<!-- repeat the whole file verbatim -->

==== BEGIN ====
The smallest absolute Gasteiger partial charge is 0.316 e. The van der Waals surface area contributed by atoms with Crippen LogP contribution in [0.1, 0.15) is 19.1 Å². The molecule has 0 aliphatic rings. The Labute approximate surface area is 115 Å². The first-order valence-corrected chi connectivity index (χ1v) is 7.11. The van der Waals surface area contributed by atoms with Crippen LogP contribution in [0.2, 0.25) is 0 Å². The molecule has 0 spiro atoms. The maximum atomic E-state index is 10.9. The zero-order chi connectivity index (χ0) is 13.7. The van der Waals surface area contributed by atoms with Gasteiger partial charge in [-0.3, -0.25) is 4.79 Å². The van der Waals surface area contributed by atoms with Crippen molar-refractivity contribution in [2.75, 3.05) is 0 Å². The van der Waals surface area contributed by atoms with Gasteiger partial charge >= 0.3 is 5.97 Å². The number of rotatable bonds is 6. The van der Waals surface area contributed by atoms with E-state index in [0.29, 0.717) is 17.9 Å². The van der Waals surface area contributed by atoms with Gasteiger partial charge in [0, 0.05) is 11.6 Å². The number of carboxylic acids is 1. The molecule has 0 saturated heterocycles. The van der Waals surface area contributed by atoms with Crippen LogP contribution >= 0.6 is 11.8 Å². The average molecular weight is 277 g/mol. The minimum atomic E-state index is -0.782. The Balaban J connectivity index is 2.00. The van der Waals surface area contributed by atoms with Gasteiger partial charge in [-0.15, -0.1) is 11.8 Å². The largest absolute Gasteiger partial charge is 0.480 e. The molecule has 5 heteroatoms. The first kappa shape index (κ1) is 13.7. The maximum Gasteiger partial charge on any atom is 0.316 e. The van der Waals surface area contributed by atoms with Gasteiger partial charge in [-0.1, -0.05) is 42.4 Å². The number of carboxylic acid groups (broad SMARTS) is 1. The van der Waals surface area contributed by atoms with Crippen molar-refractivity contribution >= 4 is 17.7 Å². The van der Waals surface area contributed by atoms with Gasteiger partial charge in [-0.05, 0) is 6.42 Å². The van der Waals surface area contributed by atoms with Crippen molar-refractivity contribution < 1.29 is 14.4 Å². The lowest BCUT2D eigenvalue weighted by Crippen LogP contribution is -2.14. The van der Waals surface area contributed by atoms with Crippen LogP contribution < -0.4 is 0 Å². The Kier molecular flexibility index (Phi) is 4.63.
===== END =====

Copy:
The smallest absolute Gasteiger partial charge is 0.316 e. The van der Waals surface area contributed by atoms with Crippen LogP contribution in [0.1, 0.15) is 19.1 Å². The molecule has 0 aliphatic rings. The Labute approximate surface area is 115 Å². The first-order valence-corrected chi connectivity index (χ1v) is 7.11. The van der Waals surface area contributed by atoms with Crippen LogP contribution in [0.2, 0.25) is 0 Å². The molecule has 0 spiro atoms. The maximum atomic E-state index is 10.9. The zero-order chi connectivity index (χ0) is 13.7. The van der Waals surface area contributed by atoms with Gasteiger partial charge in [-0.3, -0.25) is 4.79 Å². The van der Waals surface area contributed by atoms with Crippen molar-refractivity contribution in [2.75, 3.05) is 0 Å². The van der Waals surface area contributed by atoms with Gasteiger partial charge >= 0.3 is 5.97 Å². The number of rotatable bonds is 6. The van der Waals surface area contributed by atoms with E-state index in [0.29, 0.717) is 17.9 Å². The van der Waals surface area contributed by atoms with Gasteiger partial charge in [0, 0.05) is 11.6 Å². The number of carboxylic acids is 1. The molecule has 0 saturated heterocycles. The van der Waals surface area contributed by atoms with Crippen LogP contribution >= 0.6 is 11.8 Å². The average molecular weight is 277 g/mol. The minimum atomic E-state index is -0.782. The Balaban J connectivity index is 2.00. The van der Waals surface area contributed by atoms with Gasteiger partial charge in [-0.15, -0.1) is 11.8 Å². The largest absolute Gasteiger partial charge is 0.480 e. The molecule has 5 heteroatoms. The first kappa shape index (κ1) is 13.7. The maximum Gasteiger partial charge on any atom is 0.316 e. The van der Waals surface area contributed by atoms with Gasteiger partial charge in [-0.1, -0.05) is 42.4 Å². The number of carboxylic acid groups (broad SMARTS) is 1. The van der Waals surface area contributed by atoms with Crippen molar-refractivity contribution >= 4 is 17.7 Å². The van der Waals surface area contributed by atoms with Gasteiger partial charge in [-0.05, 0) is 6.42 Å². The van der Waals surface area contributed by atoms with Crippen molar-refractivity contribution < 1.29 is 14.4 Å². The lowest BCUT2D eigenvalue weighted by Crippen LogP contribution is -2.14. The van der Waals surface area contributed by atoms with Crippen LogP contribution < -0.4 is 0 Å². The Kier molecular flexibility index (Phi) is 4.63.